Defendants respond that Delaware law requires disclosure of the projections provided to bankers and potential bidders. (D.I. 57 at 13). The projections that bankers relied upon must be included in a proxy statement for transparency in evaluating the fairness opinion, not as current, accurate projections. (Tr. 32-33). Defendants argue that the Proxy made clear that the projections were "included in this proxy statement only because the information was provided to the Apollo parties...." (D.I. 57-1 at 55). Defendants maintain that Plaintiffs did not allege falsity, because there is no allegation that the projections included were not the projections disclosed during negotiations. (Tr. 34). Cooper did not hold the projections out as accurate in the Proxy, so the fact that later projections differed does not make it false that the projections included were those showed to Apollo. ( Id at 34-35). With respect to scienter, Defendants argue that the strongest inference that can be drawn from the inclusion of these projections is that they were required by Delaware law. (D.I. 57 at 13).

In addition, Defendants argue that the PSLRA safe harbor applies. (D.I. 54 at p. 21). The Proxy stated, "these financial projections constitute forward-looking statements." (D.I. 57-1 at 55). Defendants note that the projections were surrounded with ample cautionary statements, and the Proxy was clear that they were outdated and not to be relied on as accurate. (D.I. 57 at 13-14).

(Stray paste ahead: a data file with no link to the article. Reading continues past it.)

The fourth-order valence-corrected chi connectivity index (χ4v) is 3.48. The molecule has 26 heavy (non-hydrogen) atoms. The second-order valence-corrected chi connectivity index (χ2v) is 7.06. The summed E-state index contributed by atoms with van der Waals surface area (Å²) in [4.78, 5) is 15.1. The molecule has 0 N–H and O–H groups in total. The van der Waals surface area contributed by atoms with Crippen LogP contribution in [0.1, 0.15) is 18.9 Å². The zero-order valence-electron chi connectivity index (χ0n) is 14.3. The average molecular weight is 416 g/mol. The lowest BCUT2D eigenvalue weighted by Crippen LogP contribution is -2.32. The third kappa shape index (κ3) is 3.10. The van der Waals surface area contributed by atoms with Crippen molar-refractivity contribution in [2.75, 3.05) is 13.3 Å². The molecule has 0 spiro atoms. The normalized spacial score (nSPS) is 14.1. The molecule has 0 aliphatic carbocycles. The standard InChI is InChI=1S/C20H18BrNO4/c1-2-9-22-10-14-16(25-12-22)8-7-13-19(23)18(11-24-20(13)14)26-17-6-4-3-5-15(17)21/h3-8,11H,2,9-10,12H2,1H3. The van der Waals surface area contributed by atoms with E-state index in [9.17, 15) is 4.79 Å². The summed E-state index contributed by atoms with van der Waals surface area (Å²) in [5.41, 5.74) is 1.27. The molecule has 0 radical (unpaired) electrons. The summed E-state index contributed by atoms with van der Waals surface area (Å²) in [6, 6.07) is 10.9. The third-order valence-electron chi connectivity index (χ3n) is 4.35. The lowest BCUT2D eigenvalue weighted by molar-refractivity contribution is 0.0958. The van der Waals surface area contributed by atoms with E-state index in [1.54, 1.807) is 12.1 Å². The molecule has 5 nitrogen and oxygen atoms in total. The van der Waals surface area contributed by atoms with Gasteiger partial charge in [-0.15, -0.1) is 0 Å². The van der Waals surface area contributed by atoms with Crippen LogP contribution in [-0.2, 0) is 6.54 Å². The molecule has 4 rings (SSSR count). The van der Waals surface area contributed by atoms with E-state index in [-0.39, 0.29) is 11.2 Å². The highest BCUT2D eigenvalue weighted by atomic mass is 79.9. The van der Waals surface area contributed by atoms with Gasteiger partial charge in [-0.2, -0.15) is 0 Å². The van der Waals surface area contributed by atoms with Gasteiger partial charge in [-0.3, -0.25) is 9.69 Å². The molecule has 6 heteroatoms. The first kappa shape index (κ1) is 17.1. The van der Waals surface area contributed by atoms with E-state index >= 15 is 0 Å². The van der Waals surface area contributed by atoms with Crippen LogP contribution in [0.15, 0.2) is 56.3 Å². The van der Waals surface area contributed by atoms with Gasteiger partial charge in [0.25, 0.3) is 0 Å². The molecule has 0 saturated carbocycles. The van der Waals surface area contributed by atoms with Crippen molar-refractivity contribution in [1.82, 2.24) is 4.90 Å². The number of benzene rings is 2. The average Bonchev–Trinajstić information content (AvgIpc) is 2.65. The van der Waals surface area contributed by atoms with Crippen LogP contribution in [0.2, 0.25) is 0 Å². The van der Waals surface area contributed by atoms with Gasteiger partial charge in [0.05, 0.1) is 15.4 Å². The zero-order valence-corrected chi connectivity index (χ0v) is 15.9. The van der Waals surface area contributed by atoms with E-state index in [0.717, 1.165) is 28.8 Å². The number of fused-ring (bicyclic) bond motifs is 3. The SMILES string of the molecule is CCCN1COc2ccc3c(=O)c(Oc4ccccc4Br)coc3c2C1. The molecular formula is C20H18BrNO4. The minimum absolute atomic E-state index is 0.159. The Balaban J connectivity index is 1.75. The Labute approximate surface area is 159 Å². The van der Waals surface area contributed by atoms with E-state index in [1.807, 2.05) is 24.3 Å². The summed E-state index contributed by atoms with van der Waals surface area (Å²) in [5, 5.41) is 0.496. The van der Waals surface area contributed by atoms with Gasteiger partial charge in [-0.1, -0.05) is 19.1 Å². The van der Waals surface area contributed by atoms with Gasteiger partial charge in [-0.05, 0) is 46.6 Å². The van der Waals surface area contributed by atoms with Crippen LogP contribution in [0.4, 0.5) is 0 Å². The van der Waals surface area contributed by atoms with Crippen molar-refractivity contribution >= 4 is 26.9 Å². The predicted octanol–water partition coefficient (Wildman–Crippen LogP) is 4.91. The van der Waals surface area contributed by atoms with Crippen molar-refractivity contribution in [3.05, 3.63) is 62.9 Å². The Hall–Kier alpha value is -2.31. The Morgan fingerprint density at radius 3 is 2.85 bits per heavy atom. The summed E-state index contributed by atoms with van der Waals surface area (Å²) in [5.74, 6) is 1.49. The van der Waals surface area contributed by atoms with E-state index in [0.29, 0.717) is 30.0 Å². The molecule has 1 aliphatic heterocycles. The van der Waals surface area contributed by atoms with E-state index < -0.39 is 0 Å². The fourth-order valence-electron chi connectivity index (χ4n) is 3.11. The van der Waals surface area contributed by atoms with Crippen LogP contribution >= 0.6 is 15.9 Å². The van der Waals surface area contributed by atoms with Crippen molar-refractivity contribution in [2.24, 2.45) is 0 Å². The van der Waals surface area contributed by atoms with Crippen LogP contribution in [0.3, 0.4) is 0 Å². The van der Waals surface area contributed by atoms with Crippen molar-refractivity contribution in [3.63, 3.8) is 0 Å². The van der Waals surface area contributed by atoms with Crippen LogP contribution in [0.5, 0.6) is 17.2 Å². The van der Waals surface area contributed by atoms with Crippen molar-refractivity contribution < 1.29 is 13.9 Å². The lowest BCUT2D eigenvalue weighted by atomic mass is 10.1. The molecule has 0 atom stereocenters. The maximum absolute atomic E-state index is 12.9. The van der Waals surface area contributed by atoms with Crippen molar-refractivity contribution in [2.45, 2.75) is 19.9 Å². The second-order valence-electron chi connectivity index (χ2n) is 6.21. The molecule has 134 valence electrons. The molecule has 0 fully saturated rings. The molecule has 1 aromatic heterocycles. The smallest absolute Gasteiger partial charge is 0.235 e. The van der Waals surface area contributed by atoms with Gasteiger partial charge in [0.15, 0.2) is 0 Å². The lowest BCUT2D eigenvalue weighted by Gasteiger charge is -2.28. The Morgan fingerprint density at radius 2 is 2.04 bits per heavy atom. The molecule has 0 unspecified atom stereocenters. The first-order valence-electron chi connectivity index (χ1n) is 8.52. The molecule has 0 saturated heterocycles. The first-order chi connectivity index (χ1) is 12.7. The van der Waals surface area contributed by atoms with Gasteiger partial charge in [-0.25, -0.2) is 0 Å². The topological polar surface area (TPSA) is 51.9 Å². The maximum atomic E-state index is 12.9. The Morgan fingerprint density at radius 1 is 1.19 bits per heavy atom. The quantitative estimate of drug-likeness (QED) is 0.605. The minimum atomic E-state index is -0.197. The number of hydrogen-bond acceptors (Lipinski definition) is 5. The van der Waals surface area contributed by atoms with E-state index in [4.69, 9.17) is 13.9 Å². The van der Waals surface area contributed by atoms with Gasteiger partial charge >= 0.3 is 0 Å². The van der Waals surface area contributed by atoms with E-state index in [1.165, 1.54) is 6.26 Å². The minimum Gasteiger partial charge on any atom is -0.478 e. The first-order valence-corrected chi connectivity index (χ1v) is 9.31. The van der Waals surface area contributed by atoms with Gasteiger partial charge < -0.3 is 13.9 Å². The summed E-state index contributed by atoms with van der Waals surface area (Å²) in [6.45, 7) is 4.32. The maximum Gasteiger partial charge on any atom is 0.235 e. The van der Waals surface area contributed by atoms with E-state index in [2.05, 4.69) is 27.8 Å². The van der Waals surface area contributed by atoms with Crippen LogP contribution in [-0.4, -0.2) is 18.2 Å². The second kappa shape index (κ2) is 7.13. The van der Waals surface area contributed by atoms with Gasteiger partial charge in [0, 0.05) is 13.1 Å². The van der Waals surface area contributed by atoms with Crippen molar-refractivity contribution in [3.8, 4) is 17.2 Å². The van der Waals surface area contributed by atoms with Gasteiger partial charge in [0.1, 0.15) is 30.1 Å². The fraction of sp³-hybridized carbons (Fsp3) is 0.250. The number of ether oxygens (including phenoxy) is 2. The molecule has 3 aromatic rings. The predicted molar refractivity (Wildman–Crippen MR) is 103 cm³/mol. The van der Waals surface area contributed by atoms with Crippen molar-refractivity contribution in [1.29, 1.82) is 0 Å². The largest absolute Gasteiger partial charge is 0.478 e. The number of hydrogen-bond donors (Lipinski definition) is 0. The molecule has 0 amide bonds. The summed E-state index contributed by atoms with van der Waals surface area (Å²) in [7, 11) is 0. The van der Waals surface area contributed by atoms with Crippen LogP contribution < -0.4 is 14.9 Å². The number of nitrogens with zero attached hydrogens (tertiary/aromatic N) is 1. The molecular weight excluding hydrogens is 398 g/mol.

The Proxy states,

[W]e provided the Apollo Parties and certain other potential purchasers that signed confidentiality agreements selected, non-public financial projections prepared by our senior management. We also provided such projections to B of A Merrill Lynch.... [T]he portions of these financial projections set forth below are included in this proxy statement only because this information was provided to the Apollo Parties, certain other potential purchasers and Cooper Tire's financial advisor on a confidential basis in connection with a potential transaction involving Cooper Tire.... You should not regard the inclusion of these projections in this proxy statement as an indication that Cooper Tire, the Apollo Parties or any of their respective affiliates, advisors or other representatives considered or consider the projections to be necessarily predictive of actual future events, and you should not rely on the projections as such.... None of Cooper Tire, the Apollo Parties or any of their respective affiliates, advisors or other representatives has made or makes any representations regarding the ultimate performance of Cooper Tire compared to the information contained in the projections.... We do not intend to update these outdated financial projections or to make other projections public in the future.

(D.I. 57-1 at 55-56).

I agree that the safe harbor applies. The Proxy explicitly says that the projections are forward-looking statements, and they are surrounded by cautionary language. Even if that were not the case, I do not think Plaintiffs have alleged falsity or scienter. The projections were included in the Proxy because they were provided to bidders and bankers, as required by Delaware law. See In re Netsmart Technologies, Inc. Shareholders Litig., 924 A.2d 171, 203-04 (Del. Ch. 2007) ("[W]hen a banker's endorsement of the fairness of a transaction is touted to shareholders, the valuation methods used to arrive at that opinion as well as the key inputs and range of ultimate values generated by those analyses must also be fairly disclosed."). The Proxy makes perfectly clear that that is the sole reason they are included. Plaintiffs have not alleged that the projections were not provided to the bankers and bidders. There is no falsity. In addition, the strongest inference to be drawn from including the statements is that Defendants were following Delaware law, not attempting to mislead or defraud.